Mandatory HIV Testing May Tick Some People Off, But It May Also Save Lives

Health Check 19

HIV testingWould you be angry, insulted, or feel imposed upon if the government made HIV testing mandatory for every citizen? Would you revolt? Or would you acquiesce because you were sure it was all part of an effort to stop the spread of the disease?

The U.S. Preventive Services Task Force is recommending that every American between the ages of 15 and 65 be tested for the virus. Everybody in that age range, regardless of personal history. 

I’m not a conspiracy theorist or anything (OK, just sometimes), but I wonder if there’s a certain threat to civil liberties if the government were to line us up and make us all have a go at testing. Is that preventative healthcare or an exploitation of power?

On the other hand, some 20 percent of folks infected with HIV have no idea and probably have no intention to get tested because they think they’re perfectly healthy. It’s been a hard cycle to break, despite the push for public information and widespread advocacy, particularly in communities that have been hardest hit. And that’s with the availability of free testing, new at-home testing kits, and celebrity spokespeople supporting the movement.

Still, a recommendation that everyone be tested seems like a precursor to something more… forced. And that, I’m sure, would infuriate and ostracize a whole heap of Americans, public health epidemic or not. You know we don’t like anybody trying to tell us what we have to do. I can almost hear people seceding from the union now.

Honestly, is it really a bad idea? I get the whole Constitutional rights bag, but I sure am thankful that polio and TB vaccines were made standard and have put the chokehold on those public health threats. I don’t see the harm in nudging people into knowing their status, especially since outreach isn’t influencing some of us to get ‘er done—even folks who know they haven’t behaved responsibly.

After all of the energy invested into spreading knowledge, I still know people who get dangerously comfortable with a sex partner after a couple of romps in the sack, like the possibility of infection lessens as the relationship progresses. Commitment doesn’t compromise the virus. Plenty of us now know that. But plenty isn’t all.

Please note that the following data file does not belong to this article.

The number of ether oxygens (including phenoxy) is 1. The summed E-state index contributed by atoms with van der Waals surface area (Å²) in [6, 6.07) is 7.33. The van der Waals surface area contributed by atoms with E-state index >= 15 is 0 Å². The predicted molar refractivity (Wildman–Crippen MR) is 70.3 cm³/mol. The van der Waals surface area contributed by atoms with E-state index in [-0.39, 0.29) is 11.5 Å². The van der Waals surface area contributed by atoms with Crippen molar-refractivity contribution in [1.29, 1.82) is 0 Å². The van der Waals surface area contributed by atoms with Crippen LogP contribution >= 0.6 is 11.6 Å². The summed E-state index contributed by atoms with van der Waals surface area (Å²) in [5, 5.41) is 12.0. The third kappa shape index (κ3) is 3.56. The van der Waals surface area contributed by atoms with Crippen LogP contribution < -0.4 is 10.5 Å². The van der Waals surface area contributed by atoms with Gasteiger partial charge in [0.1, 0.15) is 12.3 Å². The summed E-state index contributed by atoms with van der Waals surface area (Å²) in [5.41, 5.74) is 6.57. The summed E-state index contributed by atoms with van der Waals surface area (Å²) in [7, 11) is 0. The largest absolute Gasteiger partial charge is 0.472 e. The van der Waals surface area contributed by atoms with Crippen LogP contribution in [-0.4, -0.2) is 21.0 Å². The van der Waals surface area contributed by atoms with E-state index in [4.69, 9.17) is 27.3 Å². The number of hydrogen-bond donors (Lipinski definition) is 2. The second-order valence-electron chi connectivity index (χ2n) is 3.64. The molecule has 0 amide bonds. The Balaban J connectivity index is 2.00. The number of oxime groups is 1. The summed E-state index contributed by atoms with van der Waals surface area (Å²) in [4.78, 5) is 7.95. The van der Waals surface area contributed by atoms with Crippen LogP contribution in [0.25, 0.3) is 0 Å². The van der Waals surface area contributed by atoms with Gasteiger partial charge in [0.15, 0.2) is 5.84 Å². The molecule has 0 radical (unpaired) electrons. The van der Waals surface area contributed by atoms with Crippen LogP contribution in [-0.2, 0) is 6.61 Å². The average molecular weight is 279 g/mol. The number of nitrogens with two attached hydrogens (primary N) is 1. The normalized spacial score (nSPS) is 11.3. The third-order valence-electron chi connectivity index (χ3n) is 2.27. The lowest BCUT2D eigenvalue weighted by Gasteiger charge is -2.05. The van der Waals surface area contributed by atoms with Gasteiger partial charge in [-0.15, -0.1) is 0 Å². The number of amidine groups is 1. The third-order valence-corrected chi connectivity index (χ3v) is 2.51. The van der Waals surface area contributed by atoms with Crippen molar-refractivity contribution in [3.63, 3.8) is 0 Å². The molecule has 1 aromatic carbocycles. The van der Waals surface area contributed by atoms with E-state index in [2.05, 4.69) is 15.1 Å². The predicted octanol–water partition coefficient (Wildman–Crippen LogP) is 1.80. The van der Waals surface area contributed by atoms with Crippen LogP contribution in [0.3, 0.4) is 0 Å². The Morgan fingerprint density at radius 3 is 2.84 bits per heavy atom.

Is mandatory testing for everyone between the ages of 15 and 65 a good idea?  

Image via david__jones

doctors, drugs, illness, medical tests, preventative medicine, relationships, sex life


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Estel... EstellaHavisham

When I lived in S. Korea, HIV tests were part of being issued a visa. They're a low-risk country, though. There's a lot to say on that subject (the Korean gov't putting up billboards telling Korean women that if they sleep with a Western man, they'll contract aids -- great propaganda), but we haven't got the time.

There are tons of places in the US to get tested for free. In Boston there are traveling STD testing mobiles. I don't think people should be forced into HIV testing (although in places like Estonia, maybe. They're actually in danger of wiping themselves out with the disease); however, I do think there should be a massive push (starting with sex education) encouraging people to get tested often. I get tested every year for everything regardless of being in a monogamous relationship and I'm horrified to learn that some of my very sexually active friends who have multiple partners have never been tested. 

Own your health, people. And if you are afraid to get tested, do it for the other people you may end up hurting. There are no excuses. Go to your doctor. Go to your local Planned Parenthood. Go to a clinic. Go to a testing centre on wheels. Just do it. And talk about it! It's the only way to get people moving. 

Flori... Floridamom96